Former Reds third baseman Edwin Encarnacion, who left Toronto over the offseason to sign a three-year contract with Cleveland as a free agent, struck out in his first three at bats before lining a double just inside the right field line to lead off the ninth.
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Feldman (3-4), whose single-game season high for strikeouts was six going into Monday, struck out the first five batters he faced before Jose Ramirez launched a line drive into left-center field that center fielder Billy Hamilton tracked down with a diving catch.
Feldman matched his season high by striking out Lonnie Chisenhall to lead off the third before seeing opposing pitcher Josh Tomlin pop a bloop single down the right field line for Cleveland’s first hit of the game.
He gave us a chance to take the lead, which was huge for us,” Price said. “He put up zeroes. He was locked in the first time through their order. The bullpen came in and did a great job, and those tack-on runs were huge.”
What was Feldman thinking while wading so easily through the Indians’ order?
“Why can’t I do that every time?,” he said, sparking laughs. “My breaking ball was pretty good tonight and I was able to locate it where I wanted to. I think that’s what was going on there.”
Tomlin (2-6), who only hits against National League teams, went into the game with a .429 career average (6-for-14) and two career multi-hit games, the second on May 19 of last season against the Reds in Cincinnati.
Jason Kipnis broke up Feldman’s shutout with a home run to lead off the sixth inning. Francisco Lindor followed with a double and Michael Brantley walked, prompting s visit to the mound from pitching coach Mack Jenkins.
On the very next pitch, Carlos Santana hit into a double play, and after Encarnacion launched a titanic drive to left field that hugged the foul line long enough for Cleveland manager Terry Francona to consider asking for a video review, the Indians first baseman struck out looking to end the inning.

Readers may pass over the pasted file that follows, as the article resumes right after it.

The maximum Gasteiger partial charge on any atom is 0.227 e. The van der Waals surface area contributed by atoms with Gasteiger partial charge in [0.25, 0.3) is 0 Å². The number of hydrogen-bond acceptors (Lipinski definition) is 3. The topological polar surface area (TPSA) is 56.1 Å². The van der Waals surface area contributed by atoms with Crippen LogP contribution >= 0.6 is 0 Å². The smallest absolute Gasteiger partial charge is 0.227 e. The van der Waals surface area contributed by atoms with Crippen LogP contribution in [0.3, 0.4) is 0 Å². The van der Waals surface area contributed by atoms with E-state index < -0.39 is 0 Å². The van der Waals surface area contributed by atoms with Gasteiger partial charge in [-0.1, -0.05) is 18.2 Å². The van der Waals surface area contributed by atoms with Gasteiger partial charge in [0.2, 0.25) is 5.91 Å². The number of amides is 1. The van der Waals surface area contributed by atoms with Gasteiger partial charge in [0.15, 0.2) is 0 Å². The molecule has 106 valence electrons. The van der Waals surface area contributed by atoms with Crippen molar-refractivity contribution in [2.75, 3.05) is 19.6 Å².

“That almost gave me a heart attack,” Feldman said of Encarnacion’s foul ball. “I would’ve hated to give up the lead there. I probably went inside once too often.”
Feldman became the first Reds starter in the last nine games to log six innings. He turned in seven innings in Cincinnati’s 3-2, 17-inning loss at San Francisco on May 12. He allowed two walks and finished with a season-high nine strikeouts on Monday.
“He lived at the bottom of the zone and we didn’t do a lot,” Cleveland manager Terry Francona said. “We had a couple of pretty good chances and we didn’t cash in.
Hamilton had two streaks snapped on Sunday – a six-game hitting streak and a career-high stretch of 21 consecutive games reaching base at least once with either a hit, a walk or being hit by a pitch – but he bounced back with a lined single up the middle leading off the first inning. Breaking on the pitch, Hamilton reached second on Joey Votto’s one-out grounder to Kipnis at second base and scored on Adam Duvall’s two-out single to left field.
Schebler led off the second by smashing Tomlin’s first pitch deep into the right-center field seats for his 13th homer of the season, snapping a tie with Votto for the team lead.
“I came out feeling good,” Schebler said. “I felt good in (batting practice). I happened to put a good swing on a pitch down the middle. I don’t think he wanted to put it there. You’ve got to take advantage of mistakes.”
The Reds added welcomed insurance runs in the seventh on Jose Peraza’s one-out single to center, Tucker Barnhart’s single to left-center and pinch-hitter Arismendy Alcantara’s perfect safety-squeeze bunt. Tomlin committed a throwing error on the play, allowing both runners to advance, setting up Zack Cozart’s two-out, two-run single to center.
Peraza extended his hitting streak to nine games, while Cozart pushed his to six games.